Another intriguing observation was the distinct morphology of DR evident in the recovery phase from the CDE injury in β-catenin-deficient livers, which was reminiscent of the histology of the CF cases (Sakiani et al., 2019). Surprisingly, very few BECs in AH showed nuclear p65, while PLD cases showed variable but increased nuclear p65 in cells lining the cysts. However, DR in CF cases exhibited strongest and consistent nuclear p65. This led us to investigate interactions between β-catenin-p65 and CFTR, whose gene is mutated in CF. CFTR protein is present in BECs only in the liver (Cohn et al., 1993). We observed a pulldown of CFTR (B-band and C-band) with β-catenin in a BEC line. To mimic LOF, which is the common end result of CFTR mutations in CF patients, we silenced CFTR in SMCC line, which led to a profound p65 activation that was decreased upon β-catenin stabilization. This suggests an important tripartite regulatory interaction between these proteins. Interestingly, in human lung epithelial cells, a proteomic screen identified interaction of β-catenin with WT CFTR but not with ∆F508 CFTR, a major site of LOF mutation in the CFTR (Pankow, 2015). Additionally, in mouse intestine, CFTR was shown to stabilize β-catenin and prevent its degradation (Liu et al., 2016). The same study showed that ∆F508 CFTR is unable to interact with β-catenin, leading to β-catenin degradation and eventually resulting in activation of NF-κB-mediated inflammatory cascade. Our results show an existence of a tripartite interaction between β-catenin, p65, and CFTR in cholangiocytes. LOF of CFTR or its reduced levels led to decrease in β-catenin protein in BECs both in vitro (SMCC) and in vivo (CF patient liver lysate), leading to nuclear translocation of p65, NF-κB activation, and increased expression of its pro-inflammatory chemokine targets. Absence of β-catenin in BECs however did not alter CFTR levels, suggesting CFTR to upstream effector of β-catenin while not being dependent on β-catenin for its own stability. We believe that the classical pathology of liver disease in CF including periductal inflammation, DR, periportal fibrosis, and focal biliary cirrhosis may be explained by our observations, in addition to previously described mechanisms such as Rous sarcoma oncogene cellular homolog (Src)-dependent Toll-like receptor-4 activation (Fiorotto, 2016). Since β-catenin activation in BECs inhibited NF-κB activation occurring due to CFTR silencing, this strategy may have therapeutic implications in controlling CF disease progression in the liver and elsewhere and future studies will directly address this novelty. NF-κB activation has been shown to be important in BEC proliferation and DR by regulating Jagged/Notch signaling (Kim et al., 2015a). The same study showed NF-κB activation to be regulated by cysteine-rich protein 61 (CYR61), whose knockdown reduced DR. Incidentally, CFTR was also significantly reduced in that study and might have been a mechanism of DR through disruption of CTFR-p65-β-catenin interactions. The mechanism of NF-κB activation and whether these tripartite interactions are playing any role in other pathologies such as PLD or subset of AH cases requires further investigation.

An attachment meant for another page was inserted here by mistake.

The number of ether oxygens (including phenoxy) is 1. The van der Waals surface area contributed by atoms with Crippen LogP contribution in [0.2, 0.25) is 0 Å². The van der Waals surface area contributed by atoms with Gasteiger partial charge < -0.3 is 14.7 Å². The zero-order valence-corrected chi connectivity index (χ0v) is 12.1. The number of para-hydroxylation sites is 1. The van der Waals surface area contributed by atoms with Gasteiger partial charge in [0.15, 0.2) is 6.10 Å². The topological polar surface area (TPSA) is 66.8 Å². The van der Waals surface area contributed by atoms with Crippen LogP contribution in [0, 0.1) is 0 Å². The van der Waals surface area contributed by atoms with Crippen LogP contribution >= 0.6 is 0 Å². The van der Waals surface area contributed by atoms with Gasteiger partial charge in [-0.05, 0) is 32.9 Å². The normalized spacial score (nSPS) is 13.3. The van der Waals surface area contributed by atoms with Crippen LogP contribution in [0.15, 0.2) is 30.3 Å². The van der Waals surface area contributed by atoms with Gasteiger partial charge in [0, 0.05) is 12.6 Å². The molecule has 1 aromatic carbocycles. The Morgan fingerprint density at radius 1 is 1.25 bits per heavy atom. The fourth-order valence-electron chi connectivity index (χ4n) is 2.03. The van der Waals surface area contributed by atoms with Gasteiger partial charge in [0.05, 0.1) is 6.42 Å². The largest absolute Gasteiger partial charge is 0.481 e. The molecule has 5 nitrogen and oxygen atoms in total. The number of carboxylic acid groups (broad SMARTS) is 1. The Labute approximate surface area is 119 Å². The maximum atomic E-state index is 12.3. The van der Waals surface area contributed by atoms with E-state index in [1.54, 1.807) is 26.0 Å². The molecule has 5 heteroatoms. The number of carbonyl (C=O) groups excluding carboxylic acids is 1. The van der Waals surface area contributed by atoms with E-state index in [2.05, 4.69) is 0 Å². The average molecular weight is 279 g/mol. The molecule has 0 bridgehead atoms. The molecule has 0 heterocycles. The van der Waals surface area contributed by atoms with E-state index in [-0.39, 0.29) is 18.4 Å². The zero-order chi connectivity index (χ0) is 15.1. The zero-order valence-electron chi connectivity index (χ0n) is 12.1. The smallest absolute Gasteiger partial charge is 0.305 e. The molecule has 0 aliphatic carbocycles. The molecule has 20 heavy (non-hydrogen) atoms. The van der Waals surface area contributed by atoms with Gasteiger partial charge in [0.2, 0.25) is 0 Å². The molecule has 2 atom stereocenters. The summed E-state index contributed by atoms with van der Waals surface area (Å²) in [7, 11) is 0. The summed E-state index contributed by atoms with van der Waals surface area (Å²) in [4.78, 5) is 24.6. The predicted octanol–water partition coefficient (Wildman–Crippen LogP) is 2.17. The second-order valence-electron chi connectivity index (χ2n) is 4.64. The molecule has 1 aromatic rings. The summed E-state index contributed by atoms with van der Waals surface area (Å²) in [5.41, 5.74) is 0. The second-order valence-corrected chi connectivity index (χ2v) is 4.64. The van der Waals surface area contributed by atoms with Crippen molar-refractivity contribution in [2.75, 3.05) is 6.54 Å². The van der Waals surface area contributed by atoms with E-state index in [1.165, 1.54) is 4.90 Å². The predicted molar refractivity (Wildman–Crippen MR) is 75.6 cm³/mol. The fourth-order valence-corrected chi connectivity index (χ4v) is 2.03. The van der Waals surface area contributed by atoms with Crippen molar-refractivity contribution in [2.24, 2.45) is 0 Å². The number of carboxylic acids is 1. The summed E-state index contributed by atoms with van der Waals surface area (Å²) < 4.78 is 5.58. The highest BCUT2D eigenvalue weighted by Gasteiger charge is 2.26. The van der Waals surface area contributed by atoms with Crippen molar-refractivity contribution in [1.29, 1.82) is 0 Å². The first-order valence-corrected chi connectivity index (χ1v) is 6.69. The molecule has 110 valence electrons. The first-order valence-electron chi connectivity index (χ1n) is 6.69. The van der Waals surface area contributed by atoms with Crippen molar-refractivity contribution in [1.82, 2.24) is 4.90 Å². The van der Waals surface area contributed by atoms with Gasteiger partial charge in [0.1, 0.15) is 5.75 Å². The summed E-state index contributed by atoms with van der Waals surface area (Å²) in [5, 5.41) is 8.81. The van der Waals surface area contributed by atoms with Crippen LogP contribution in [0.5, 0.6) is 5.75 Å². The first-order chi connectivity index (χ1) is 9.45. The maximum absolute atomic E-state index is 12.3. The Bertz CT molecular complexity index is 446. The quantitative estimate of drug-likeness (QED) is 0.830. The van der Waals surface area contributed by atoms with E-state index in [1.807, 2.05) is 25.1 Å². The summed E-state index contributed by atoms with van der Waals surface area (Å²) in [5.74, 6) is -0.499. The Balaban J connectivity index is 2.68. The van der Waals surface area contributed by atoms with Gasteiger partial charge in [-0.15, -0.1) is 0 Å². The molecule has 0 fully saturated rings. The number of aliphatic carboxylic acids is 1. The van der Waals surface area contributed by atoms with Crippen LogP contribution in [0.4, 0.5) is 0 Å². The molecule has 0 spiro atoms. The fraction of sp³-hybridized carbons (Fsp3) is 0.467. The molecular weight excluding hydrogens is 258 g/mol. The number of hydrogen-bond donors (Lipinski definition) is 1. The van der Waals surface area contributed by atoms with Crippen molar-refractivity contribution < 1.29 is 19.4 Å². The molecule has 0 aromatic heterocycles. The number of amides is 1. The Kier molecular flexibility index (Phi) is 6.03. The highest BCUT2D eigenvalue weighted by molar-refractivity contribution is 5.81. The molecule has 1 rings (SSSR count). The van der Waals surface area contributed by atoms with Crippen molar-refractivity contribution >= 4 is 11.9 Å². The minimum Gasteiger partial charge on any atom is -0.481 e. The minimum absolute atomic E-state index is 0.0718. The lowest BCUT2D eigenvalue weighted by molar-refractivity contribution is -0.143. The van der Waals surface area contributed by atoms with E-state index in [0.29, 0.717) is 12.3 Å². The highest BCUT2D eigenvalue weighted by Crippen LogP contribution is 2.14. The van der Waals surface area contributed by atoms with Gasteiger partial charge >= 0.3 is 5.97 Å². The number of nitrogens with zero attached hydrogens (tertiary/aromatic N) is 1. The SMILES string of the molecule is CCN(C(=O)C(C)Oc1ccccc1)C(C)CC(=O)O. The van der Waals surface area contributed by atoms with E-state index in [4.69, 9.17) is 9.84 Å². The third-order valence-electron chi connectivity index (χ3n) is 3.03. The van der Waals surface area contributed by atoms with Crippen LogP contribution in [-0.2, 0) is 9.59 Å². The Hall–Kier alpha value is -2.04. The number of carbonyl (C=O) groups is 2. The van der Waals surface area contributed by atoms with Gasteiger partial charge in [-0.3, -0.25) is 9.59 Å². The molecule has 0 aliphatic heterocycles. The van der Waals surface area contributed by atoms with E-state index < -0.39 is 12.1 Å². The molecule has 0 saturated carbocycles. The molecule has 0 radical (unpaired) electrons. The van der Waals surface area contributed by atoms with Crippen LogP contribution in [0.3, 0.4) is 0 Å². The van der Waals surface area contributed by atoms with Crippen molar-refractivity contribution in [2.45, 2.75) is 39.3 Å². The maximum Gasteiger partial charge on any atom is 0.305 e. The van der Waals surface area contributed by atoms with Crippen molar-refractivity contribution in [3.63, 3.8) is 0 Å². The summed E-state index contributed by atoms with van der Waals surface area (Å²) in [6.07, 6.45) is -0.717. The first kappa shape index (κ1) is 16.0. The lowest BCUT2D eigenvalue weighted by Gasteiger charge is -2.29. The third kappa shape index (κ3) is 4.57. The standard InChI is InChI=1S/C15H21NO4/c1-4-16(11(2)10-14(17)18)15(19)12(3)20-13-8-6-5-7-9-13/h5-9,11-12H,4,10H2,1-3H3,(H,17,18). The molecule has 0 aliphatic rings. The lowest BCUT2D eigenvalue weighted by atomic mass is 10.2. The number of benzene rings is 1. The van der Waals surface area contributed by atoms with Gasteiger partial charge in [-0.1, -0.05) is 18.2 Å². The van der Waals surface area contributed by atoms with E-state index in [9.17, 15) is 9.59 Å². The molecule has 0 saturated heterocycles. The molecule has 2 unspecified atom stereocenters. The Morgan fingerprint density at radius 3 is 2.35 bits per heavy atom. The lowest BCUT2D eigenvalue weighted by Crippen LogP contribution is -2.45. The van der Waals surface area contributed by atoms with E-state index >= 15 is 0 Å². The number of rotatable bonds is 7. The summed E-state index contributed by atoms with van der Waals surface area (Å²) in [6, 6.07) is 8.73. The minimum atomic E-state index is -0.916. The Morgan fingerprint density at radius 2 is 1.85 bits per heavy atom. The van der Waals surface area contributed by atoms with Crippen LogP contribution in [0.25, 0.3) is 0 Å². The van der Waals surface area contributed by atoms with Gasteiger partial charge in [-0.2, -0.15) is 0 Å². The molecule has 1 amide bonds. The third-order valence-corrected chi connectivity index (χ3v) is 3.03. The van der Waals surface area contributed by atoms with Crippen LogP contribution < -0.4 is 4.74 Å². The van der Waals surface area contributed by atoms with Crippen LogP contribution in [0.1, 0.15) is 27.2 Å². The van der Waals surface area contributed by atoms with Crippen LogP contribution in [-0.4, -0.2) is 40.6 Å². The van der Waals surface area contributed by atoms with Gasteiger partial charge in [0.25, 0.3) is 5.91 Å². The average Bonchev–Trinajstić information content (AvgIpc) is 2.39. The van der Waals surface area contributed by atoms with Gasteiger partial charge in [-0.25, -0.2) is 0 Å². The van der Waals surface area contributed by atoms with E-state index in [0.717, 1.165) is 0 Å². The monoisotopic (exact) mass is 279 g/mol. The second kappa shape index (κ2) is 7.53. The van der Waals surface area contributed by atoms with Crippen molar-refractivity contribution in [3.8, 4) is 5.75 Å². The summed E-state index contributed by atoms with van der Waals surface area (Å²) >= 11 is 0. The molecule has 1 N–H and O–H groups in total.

There is very little understanding of the process of resolution of DR along with its associated fibrosis, although these are strongly linked to inflammation (Ko et al., 2019). Our study provides novel insight into not only the molecular underpinnings of a reactive cholangiocyte, but also sheds light on how BECs regulate the immune microenvironment. Levels of Timp1 correlate with fibrosis, and several groups have investigated the use of TIMP1 levels as a biomarker for fibrosis in hepatitis C patients (Leroy, 2004; Boeker et al., 2002). Mice with overexpression of TIMP1 developed dramatically more fibrosis after CCl4 treatment (Yoshiji, 2000), and TIMP1 transgenic mice showed impaired fibrosis resolution after cessation of CCl4 (Yoshiji, 2002). Our data is consistent since expression of Timp1 was associated with fibrosis, and levels of Timp1 normalized upon resolution of fibrosis.